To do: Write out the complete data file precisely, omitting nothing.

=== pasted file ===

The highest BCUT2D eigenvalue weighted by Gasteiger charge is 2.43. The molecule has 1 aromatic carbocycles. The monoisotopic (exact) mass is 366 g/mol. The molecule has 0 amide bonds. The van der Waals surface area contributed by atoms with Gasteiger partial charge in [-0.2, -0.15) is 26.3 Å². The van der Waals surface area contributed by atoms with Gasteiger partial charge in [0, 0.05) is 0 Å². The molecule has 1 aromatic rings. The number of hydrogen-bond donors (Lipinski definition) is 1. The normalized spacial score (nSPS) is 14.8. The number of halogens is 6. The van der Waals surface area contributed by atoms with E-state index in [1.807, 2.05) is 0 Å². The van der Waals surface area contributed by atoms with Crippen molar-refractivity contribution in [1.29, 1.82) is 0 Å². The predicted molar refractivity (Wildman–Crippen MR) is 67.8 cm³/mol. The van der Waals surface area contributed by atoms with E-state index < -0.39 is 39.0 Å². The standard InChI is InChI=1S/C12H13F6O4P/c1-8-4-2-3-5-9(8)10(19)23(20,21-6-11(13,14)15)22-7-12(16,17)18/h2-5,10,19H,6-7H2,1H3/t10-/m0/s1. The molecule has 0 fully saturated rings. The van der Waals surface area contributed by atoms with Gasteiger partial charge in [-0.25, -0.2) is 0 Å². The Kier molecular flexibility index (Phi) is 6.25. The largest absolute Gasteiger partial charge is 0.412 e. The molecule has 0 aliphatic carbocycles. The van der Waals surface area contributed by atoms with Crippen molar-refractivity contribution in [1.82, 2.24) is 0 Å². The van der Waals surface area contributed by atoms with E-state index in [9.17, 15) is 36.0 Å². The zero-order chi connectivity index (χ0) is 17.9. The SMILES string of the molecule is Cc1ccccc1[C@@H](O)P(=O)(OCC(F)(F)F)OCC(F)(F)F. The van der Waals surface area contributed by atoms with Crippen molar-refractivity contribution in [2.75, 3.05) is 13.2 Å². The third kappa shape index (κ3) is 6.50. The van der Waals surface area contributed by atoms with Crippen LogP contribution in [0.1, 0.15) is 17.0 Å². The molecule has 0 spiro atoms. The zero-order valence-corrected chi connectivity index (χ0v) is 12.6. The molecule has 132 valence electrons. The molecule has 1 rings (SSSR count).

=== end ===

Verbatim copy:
The highest BCUT2D eigenvalue weighted by Gasteiger charge is 2.43. The molecule has 1 aromatic carbocycles. The monoisotopic (exact) mass is 366 g/mol. The molecule has 0 amide bonds. The van der Waals surface area contributed by atoms with Gasteiger partial charge in [-0.2, -0.15) is 26.3 Å². The van der Waals surface area contributed by atoms with Gasteiger partial charge in [0, 0.05) is 0 Å². The molecule has 1 aromatic rings. The number of hydrogen-bond donors (Lipinski definition) is 1. The normalized spacial score (nSPS) is 14.8. The number of halogens is 6. The van der Waals surface area contributed by atoms with E-state index in [1.807, 2.05) is 0 Å². The van der Waals surface area contributed by atoms with Crippen molar-refractivity contribution in [1.29, 1.82) is 0 Å². The predicted molar refractivity (Wildman–Crippen MR) is 67.8 cm³/mol. The van der Waals surface area contributed by atoms with E-state index < -0.39 is 39.0 Å². The standard InChI is InChI=1S/C12H13F6O4P/c1-8-4-2-3-5-9(8)10(19)23(20,21-6-11(13,14)15)22-7-12(16,17)18/h2-5,10,19H,6-7H2,1H3/t10-/m0/s1. The molecule has 0 fully saturated rings. The van der Waals surface area contributed by atoms with Gasteiger partial charge in [-0.25, -0.2) is 0 Å². The Kier molecular flexibility index (Phi) is 6.25. The largest absolute Gasteiger partial charge is 0.412 e. The molecule has 0 aliphatic carbocycles. The van der Waals surface area contributed by atoms with Crippen molar-refractivity contribution in [1.82, 2.24) is 0 Å². The van der Waals surface area contributed by atoms with E-state index in [9.17, 15) is 36.0 Å². The zero-order chi connectivity index (χ0) is 17.9. The SMILES string of the molecule is Cc1ccccc1[C@@H](O)P(=O)(OCC(F)(F)F)OCC(F)(F)F. The van der Waals surface area contributed by atoms with Crippen molar-refractivity contribution in [2.75, 3.05) is 13.2 Å². The third kappa shape index (κ3) is 6.50. The van der Waals surface area contributed by atoms with Crippen LogP contribution in [0.1, 0.15) is 17.0 Å². The molecule has 0 spiro atoms. The zero-order valence-corrected chi connectivity index (χ0v) is 12.6. The molecule has 132 valence electrons. The molecule has 1 rings (SSSR count).